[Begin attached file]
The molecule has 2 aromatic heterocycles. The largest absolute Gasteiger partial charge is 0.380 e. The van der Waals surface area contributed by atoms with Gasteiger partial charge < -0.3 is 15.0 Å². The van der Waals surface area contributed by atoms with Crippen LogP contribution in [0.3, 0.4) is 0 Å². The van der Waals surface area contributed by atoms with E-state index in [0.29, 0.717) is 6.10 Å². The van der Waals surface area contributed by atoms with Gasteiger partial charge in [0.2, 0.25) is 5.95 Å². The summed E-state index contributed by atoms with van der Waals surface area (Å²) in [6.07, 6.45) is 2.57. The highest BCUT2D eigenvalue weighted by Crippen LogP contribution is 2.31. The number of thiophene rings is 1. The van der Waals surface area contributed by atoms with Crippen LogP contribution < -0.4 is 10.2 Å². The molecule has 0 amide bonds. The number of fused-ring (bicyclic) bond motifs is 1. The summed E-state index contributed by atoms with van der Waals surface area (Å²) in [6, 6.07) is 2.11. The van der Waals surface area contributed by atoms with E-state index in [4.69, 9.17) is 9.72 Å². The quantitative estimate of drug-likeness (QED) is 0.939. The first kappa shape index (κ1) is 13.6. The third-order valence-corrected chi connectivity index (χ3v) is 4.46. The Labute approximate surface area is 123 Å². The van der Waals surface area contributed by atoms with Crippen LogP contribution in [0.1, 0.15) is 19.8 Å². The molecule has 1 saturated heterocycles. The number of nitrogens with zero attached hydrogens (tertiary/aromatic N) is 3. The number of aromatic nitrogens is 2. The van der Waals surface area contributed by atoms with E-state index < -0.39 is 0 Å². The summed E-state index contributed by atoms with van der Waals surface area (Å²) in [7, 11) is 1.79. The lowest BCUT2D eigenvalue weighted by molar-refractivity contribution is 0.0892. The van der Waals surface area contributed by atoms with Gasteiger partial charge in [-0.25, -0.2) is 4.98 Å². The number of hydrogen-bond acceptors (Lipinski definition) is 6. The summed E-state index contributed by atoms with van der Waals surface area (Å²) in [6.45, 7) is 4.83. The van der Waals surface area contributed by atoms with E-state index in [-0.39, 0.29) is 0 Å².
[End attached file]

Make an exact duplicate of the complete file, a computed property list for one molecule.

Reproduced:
The molecule has 2 aromatic heterocycles. The largest absolute Gasteiger partial charge is 0.380 e. The van der Waals surface area contributed by atoms with Gasteiger partial charge < -0.3 is 15.0 Å². The van der Waals surface area contributed by atoms with Crippen LogP contribution in [0.3, 0.4) is 0 Å². The van der Waals surface area contributed by atoms with E-state index in [0.29, 0.717) is 6.10 Å². The van der Waals surface area contributed by atoms with Gasteiger partial charge in [0.2, 0.25) is 5.95 Å². The summed E-state index contributed by atoms with van der Waals surface area (Å²) in [6.07, 6.45) is 2.57. The highest BCUT2D eigenvalue weighted by Crippen LogP contribution is 2.31. The number of thiophene rings is 1. The van der Waals surface area contributed by atoms with Crippen LogP contribution < -0.4 is 10.2 Å². The molecule has 0 amide bonds. The number of fused-ring (bicyclic) bond motifs is 1. The summed E-state index contributed by atoms with van der Waals surface area (Å²) in [6, 6.07) is 2.11. The van der Waals surface area contributed by atoms with E-state index in [4.69, 9.17) is 9.72 Å². The quantitative estimate of drug-likeness (QED) is 0.939. The first kappa shape index (κ1) is 13.6. The third-order valence-corrected chi connectivity index (χ3v) is 4.46. The Labute approximate surface area is 123 Å². The van der Waals surface area contributed by atoms with Crippen LogP contribution in [0.1, 0.15) is 19.8 Å². The molecule has 1 saturated heterocycles. The number of nitrogens with zero attached hydrogens (tertiary/aromatic N) is 3. The number of aromatic nitrogens is 2. The van der Waals surface area contributed by atoms with E-state index < -0.39 is 0 Å². The summed E-state index contributed by atoms with van der Waals surface area (Å²) in [7, 11) is 1.79. The lowest BCUT2D eigenvalue weighted by molar-refractivity contribution is 0.0892. The van der Waals surface area contributed by atoms with Gasteiger partial charge in [-0.25, -0.2) is 4.98 Å². The number of hydrogen-bond acceptors (Lipinski definition) is 6. The summed E-state index contributed by atoms with van der Waals surface area (Å²) in [6.45, 7) is 4.83. The van der Waals surface area contributed by atoms with E-state index in [-0.39, 0.29) is 0 Å².